Let’s compare once again the methods A, B and C presented in Figure 3.1 but in the open world case this time. For the sake of the example, we examine two open world partitions of the identities. In both partitions, the probe set of identities is composed of all 5 identities. In the rst partition, the gallery set contains people 1, 2 and 3. In the second partition, the gallery set contains people 3, 4 and 5. Since there are only two probe imposters, the non zero False Acceptance Rate (FAR) only takes 2 values, 50% when only one of them is wrongly accepted and 100% when both are wrongly accepted. For each FAR value, the value of the dissimilarity score of the wrongly accepted probe imposter is used as the decision threshold to determine the corresponding DIR rate. In our example, since there are two possible values of FAR, there are two decision thresholds 1 and 2. Figure 3.2 presents the open world situations for the two described partitions. For each probe person, only the rst match is taken into account, ie. we only consider the pair with the smallest dissimilarity score. They are circled in black in the gure. For each FAR value and its corresponding decision threshold value, the DIR value is computed by counting the proportion of non imposter probe identites re-identied with a dissimilarity value smaller than the decision threshold. On the rst partition, for all three methods, the open world DIR vs FAR results are perfect (100% recognition at rst rank when the false acceptance rate equals 50%). Indeed, the circled green dots corresponds to dissimilarity values that are smaller than the decision threshold 1 associated to the rst wrong accepted probe imposter identity. On the second partition however, the performances are really dierent depending on the method. While method A still achieves perfect DIR vs FAR results, method B and C perform poorly. The open world results are provided in Table 3.1.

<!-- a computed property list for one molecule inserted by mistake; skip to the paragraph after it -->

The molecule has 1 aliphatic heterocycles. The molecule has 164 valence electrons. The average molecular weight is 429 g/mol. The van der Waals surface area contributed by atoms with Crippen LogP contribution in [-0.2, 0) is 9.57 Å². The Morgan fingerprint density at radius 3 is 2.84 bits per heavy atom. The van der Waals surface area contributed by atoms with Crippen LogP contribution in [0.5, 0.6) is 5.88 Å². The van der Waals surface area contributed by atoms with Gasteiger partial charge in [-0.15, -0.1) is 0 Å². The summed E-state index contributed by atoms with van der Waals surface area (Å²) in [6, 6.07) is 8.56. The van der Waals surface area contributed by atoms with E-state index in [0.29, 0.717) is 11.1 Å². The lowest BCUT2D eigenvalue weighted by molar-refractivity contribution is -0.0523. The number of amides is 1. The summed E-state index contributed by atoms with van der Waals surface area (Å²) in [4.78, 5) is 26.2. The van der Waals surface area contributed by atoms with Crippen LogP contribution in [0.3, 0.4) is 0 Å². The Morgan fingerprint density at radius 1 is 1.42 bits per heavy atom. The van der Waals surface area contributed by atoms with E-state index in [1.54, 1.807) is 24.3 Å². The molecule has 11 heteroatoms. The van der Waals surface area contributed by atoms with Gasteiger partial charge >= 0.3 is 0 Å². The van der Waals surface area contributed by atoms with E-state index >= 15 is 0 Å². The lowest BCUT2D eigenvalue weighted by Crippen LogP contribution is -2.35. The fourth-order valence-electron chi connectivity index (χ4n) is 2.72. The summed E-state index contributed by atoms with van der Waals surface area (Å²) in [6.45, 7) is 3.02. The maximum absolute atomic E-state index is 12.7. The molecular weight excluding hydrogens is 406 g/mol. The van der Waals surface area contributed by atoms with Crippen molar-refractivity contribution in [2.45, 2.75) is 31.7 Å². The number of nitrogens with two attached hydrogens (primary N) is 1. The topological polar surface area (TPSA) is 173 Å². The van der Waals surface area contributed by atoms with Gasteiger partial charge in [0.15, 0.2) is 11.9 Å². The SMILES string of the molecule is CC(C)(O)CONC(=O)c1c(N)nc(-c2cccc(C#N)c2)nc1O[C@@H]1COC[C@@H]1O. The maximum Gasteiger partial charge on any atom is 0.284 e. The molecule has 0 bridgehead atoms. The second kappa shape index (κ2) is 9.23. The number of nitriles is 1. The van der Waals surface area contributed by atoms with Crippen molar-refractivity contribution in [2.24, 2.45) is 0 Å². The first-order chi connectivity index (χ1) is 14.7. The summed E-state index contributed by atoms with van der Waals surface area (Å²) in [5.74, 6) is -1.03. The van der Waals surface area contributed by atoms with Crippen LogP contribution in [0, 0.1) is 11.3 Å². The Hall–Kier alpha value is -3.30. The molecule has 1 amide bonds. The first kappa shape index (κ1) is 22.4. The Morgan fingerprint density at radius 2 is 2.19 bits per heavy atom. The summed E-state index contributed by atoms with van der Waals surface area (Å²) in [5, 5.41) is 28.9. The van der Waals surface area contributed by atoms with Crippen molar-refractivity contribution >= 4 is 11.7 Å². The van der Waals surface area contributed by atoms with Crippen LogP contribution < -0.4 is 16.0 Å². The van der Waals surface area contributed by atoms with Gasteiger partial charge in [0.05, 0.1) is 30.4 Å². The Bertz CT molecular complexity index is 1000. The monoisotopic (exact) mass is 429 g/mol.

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Existing closed world re-id approaches used in open world reidentication

Since the person re-identication task has been tackled only in the closed world setting for a long time and were evaluated using CMC, a few methods are only based on ranking constraints per probe identity. It is for example the case of metric learning methods EIML [76] and WARCA [78] or neural network approaches [94, 95, 45].
Although it is possible that some of these approaches perform well for the open world re-id task, nothing in their formulation ensures it.